Who's The Guy In The Diner?

by Hattie Pembrook - Date: 2007-02-20 - Word Count: 776 Share This!

Jack was having lunch in the local diner. Some of his buddies were eating with him and a few other people listened in on the conversation. Jack appears wise. He's not only street smart but he knows the exact strategies that our president should use to bring the desired results for the country. And if you forget to ask him about our young people, their problems and the problems with teachers, administrators and the education system wait a few minutes and he will give you the skinny on that too.

This guy is all too wise and has an opinion on everything, everybody and the reasons why the world including countries, governments and parents are not doing it right. After all, he is quite sure that 'he' knows the correct cognitive and behavioral justifications why things could work if only people would just listen and adhere to his awesome wisdom.

As the luncheon conversation continue heated rebuttals ensue, laughter roars and others have their own ideas. Some agree but not everyone acquiesces to his way of seeing the world.

We each think that we know what is right from what is wrong. We pride ourselves on being politically correct, knowing what the Bible says is right and believing in the sacred words of Jesus. We know who the crooked politicians are and the insane results in the world as a result of its sinister ways.

I know that we've met this guy in the diner, at a party, a business meeting or perhaps at a social event. You may even be sleeping with this guy. You know who I'm talking about. Who knows, you might even 'be' this guy. What do you think? Is he closer than hands and feet? Closer than breathing? Yep, I think s/he may be closer than you think.

We know the dominant types who give orders, tell others what to do and what to think. They have a monopoly on the truth in their own minds. They criticize, judge and make you wrong at the least provocation. They strut their superiority and prance in arrogance to the march of their own inner drummer. This may be the extreme 'guy in the diner' type.

What is fascinating is that to some degree we are all the guy in the diner. We are saturated with our treasured opinions, positions and judgments. We actually know what's wrong with most of the people in our lives and wonder why they don't act saner, more reasonable and listen and respond more positively to our advice. "How can they be so blind?" We wonder.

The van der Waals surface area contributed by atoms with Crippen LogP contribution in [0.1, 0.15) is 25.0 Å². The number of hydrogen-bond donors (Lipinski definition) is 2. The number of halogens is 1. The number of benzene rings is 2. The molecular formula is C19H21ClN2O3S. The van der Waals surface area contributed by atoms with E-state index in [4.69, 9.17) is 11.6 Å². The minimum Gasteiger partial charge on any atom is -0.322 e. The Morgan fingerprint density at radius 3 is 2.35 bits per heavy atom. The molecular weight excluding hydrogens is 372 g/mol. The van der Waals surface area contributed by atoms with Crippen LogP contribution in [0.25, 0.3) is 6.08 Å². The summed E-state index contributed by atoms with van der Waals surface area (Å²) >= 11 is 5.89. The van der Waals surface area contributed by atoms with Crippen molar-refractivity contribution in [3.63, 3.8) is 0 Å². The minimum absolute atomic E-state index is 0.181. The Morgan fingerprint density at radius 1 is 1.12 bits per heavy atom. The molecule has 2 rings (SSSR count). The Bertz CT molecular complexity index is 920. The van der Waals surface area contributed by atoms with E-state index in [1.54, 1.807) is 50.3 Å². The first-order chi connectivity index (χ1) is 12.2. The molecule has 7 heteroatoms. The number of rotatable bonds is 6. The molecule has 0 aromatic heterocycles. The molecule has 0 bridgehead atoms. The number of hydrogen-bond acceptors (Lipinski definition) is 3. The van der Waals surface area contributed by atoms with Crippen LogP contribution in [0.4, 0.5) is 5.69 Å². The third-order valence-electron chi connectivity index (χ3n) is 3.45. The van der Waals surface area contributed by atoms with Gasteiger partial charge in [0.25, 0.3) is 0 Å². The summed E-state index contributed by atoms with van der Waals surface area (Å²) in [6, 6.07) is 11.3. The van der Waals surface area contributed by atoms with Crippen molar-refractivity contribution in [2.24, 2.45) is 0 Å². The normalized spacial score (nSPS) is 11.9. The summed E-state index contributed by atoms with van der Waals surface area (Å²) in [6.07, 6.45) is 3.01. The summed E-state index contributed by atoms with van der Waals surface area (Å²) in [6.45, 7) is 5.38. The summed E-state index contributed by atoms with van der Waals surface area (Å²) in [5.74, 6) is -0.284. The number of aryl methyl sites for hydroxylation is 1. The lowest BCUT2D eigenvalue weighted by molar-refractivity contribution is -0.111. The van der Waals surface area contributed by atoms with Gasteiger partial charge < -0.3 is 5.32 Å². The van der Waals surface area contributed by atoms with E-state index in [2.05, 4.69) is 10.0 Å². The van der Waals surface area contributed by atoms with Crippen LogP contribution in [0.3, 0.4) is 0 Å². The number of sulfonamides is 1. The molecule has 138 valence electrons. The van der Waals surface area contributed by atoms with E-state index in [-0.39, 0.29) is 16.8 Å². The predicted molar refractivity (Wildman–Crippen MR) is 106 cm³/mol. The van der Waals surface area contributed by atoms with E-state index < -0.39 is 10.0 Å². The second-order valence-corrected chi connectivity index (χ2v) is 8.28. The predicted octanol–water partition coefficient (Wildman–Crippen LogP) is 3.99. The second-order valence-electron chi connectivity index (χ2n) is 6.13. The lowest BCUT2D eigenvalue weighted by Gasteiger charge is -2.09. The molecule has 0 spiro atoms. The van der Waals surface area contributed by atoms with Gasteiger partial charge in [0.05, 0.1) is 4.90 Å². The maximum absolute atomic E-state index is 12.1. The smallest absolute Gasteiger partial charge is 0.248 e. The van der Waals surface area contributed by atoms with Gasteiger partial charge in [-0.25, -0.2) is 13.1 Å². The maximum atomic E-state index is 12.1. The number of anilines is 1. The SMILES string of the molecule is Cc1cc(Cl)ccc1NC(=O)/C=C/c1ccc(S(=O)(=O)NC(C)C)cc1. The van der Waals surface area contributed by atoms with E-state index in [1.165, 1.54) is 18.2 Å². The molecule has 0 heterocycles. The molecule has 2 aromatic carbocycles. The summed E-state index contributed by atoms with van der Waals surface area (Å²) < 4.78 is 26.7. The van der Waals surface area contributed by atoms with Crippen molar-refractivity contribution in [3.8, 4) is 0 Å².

I know Christian folk and some family members who rarely give each other the time of day. They serve in their respective churches often in the same church yet they hold a rigid position in their minds against a brother or sister. What does it take for us to get off of being right? Can we settle for being happy? Can we let those in our lives, family, spouse, children have their own opinions? Can we even allow others to make their own mistakes? Can we let go and let God do the judging, evaluating, and punishing if that be the case?

What we often don't understand is that everyone is seeing the world and situations through their own filters of experience or lack of experience and knowledge. We each have our own type of tunnel vision. We don't get the full picture. Instead of inserting our opinions on how others should think and behave we can use these distractions as an opportunity to face our own demons. We can actually use the very situations that annoy us to heal a part of ourselves. For example, when my husband doesn't listen to me, I can use this to learn to forgive people who don't listen well. As I do that I get in touch with the part of me that does not listen well either. As I heal the boulder in my eye I will see others more clearly. I will find others behaving differently or I will behave differently when they are just being who they are being. So often I remind myself to not expect a drunk man to be sober.

The lesson for each of us is to hold our own beliefs, opinions, judgments and criticisms more loosely. Don't expect others to conform to our way of thinking. Let it be okay for others to hold opposite and different views. Give up being the guy in the diner.

Our job is to keep doing our inner work on forgiving so that we can be healed through the very process of loving others just the way they are or are not.

Related Tags: beliefs, opinions, being right, know it all

Hattie Mae Pembrook

Feeling the Presence of God as yourSelf and remembering your Divine nature. Hattie Mae and DeeJazzz (An Amazing Composer and Songstress) are available for WakeShops and Presentations. Get Ready for a Double Dose of Inspiration and Motivation! Visit us today. http://www.hattiemae.com


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